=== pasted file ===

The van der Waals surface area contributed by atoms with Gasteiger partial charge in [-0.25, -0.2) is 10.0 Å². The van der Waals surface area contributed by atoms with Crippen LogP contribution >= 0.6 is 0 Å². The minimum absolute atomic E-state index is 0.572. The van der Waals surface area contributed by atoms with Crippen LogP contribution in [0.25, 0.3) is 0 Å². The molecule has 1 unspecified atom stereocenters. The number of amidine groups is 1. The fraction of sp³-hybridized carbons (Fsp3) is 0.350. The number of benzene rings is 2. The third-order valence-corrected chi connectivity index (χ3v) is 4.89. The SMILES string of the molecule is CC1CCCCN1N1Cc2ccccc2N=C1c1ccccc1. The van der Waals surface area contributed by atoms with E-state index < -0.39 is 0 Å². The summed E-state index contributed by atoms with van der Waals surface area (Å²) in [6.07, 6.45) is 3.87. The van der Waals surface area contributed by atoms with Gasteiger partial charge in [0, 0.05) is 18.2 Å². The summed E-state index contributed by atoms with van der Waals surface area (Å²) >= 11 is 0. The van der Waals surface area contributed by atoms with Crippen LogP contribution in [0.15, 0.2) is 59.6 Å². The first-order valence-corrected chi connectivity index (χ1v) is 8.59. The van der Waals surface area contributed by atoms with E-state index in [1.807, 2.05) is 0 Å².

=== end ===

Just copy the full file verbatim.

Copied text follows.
The van der Waals surface area contributed by atoms with Gasteiger partial charge in [-0.25, -0.2) is 10.0 Å². The van der Waals surface area contributed by atoms with Crippen LogP contribution >= 0.6 is 0 Å². The minimum absolute atomic E-state index is 0.572. The van der Waals surface area contributed by atoms with Crippen LogP contribution in [0.25, 0.3) is 0 Å². The molecule has 1 unspecified atom stereocenters. The number of amidine groups is 1. The fraction of sp³-hybridized carbons (Fsp3) is 0.350. The number of benzene rings is 2. The third-order valence-corrected chi connectivity index (χ3v) is 4.89. The SMILES string of the molecule is CC1CCCCN1N1Cc2ccccc2N=C1c1ccccc1. The van der Waals surface area contributed by atoms with E-state index < -0.39 is 0 Å². The summed E-state index contributed by atoms with van der Waals surface area (Å²) in [6.07, 6.45) is 3.87. The van der Waals surface area contributed by atoms with Gasteiger partial charge in [0, 0.05) is 18.2 Å². The summed E-state index contributed by atoms with van der Waals surface area (Å²) >= 11 is 0. The van der Waals surface area contributed by atoms with Crippen LogP contribution in [0.15, 0.2) is 59.6 Å². The first-order valence-corrected chi connectivity index (χ1v) is 8.59. The van der Waals surface area contributed by atoms with E-state index in [1.807, 2.05) is 0 Å².